Two Tankers Collide in Egypt’s Suez Canal

Traffic Was Briefly Disrupted in Vital Waterway by Vessels Carrying Oil, LNG
Burri in Suez Canal
In this handout photo released by the Suez Canal Authority on August 23, the Burri and a tugboat are shown in the waterway after a collision with another large transport vessel. (Suez Canal Authority via AP)

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CAIRO — Two tankers carrying oil products and liquefied natural gas collided in the Suez Canal, briefly disrupting traffic through the global waterway, Egyptian authorities said Aug. 23.

The Suez Canal authority said in a statement that the BW Lesmes, a Singapore-flagged tanker that carries LNG, suffered a mechanical malfunction the night of Aug. 22 and ran aground while transiting through the canal. The Burri, a Cayman Island-flagged oil products tanker, collided with the broken vessel.

The collision disrupted traffic for several hours before it resumed after the two tankers were towed away, the Suez Canal authority said. The two tankers were part of a convoy transiting through the canal from the Mediterranean Sea to the Red Sea.

“We’ve immediately handled the breakdowns ... and traffic will go back to normal in both directions within the coming hours,” said Adm. Ossama Rabei, the head of the canal authority, in the statement.

The canal services firm Leth Agencies said Aug. 23 the incident delayed the transit of 21 southbound vessels.

About 10% of world trade flows through the canal, a major source of foreign currency for the Egyptian government.

In March 2021, the Panama-flagged Ever Given, a colossal containership, crashed into a bank on a single-lane stretch of the canal, blocking the waterway for six days and disrupting global trade.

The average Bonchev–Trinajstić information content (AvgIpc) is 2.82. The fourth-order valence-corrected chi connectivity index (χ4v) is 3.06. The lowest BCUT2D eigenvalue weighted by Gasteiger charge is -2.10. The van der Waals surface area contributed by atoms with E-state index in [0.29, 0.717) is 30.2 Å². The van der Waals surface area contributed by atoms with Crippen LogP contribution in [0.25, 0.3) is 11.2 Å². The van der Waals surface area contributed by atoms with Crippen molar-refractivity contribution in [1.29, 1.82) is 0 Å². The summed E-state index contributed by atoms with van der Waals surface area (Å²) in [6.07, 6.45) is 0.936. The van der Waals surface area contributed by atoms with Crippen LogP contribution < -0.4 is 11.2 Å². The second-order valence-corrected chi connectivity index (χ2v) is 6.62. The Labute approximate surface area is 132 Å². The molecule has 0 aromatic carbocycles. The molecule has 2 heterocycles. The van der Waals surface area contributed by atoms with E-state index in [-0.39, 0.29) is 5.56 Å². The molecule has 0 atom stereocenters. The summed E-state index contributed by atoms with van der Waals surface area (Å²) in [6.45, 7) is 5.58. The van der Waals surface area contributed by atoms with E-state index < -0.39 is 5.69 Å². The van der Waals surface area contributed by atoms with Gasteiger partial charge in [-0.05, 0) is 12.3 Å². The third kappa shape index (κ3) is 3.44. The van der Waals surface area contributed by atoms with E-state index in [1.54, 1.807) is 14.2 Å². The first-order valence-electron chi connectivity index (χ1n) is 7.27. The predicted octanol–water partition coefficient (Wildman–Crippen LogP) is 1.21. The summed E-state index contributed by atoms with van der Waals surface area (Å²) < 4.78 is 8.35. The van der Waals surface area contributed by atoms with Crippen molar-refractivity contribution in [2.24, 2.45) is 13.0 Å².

MarineTraffic, a vessel tracking service provider, released a time-lapse video for the incident that showed the Burri turning to port and colliding with the BW Lesmes, which was already grounding across the waterway.

Built in 2018, the Burri is 820 feet long and 144 feet wide. The BW Lesmes was built three years later and is 968 feet long and 152 feet wide, according to MarineTraffic.

The canal authorities said they managed to refloat and tow away the BW Lesmes, while efforts were underway to remove the Burri from the waterway. The authorities posted images showing the Lesmes anchored in the canal anchorage, while others showed the Burri being towed away.

“All crew members are safe and accounted for and there were no injuries or any reports of pollution,” BW LNG AS, the operators of the BW Lesmes, said in a statement.

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Rabei said initial inspections showed that there was no significant damage to the tankers, or pollution at the site. A technical team from Oslo, Norway, would arrive at the vessel later Aug. 22 to investigate the incident, BW LNG AS said.

The incident was the latest case of a vessel reported stuck in the crucial waterway. A flurry of ships has run aground or broken down in the Suez Canal over the past few years. Earlier this month, a tugboat sank in the canal after it collided with a Hong Kong-flagged tanker.

The canal, which connects the Mediterranean and Red seas, was opened in 1869. It provides a crucial link for oil, natural gas and cargo. The canal authority operates a system of convoys, consisting of one northbound and one southbound per day.

According to the Suez Canal Authority, last year 23,851 vessels passed through the waterway, compared to 20,649 vessels in 2021. Revenue from the canal in 2022 reached $8 billion, the highest in its history.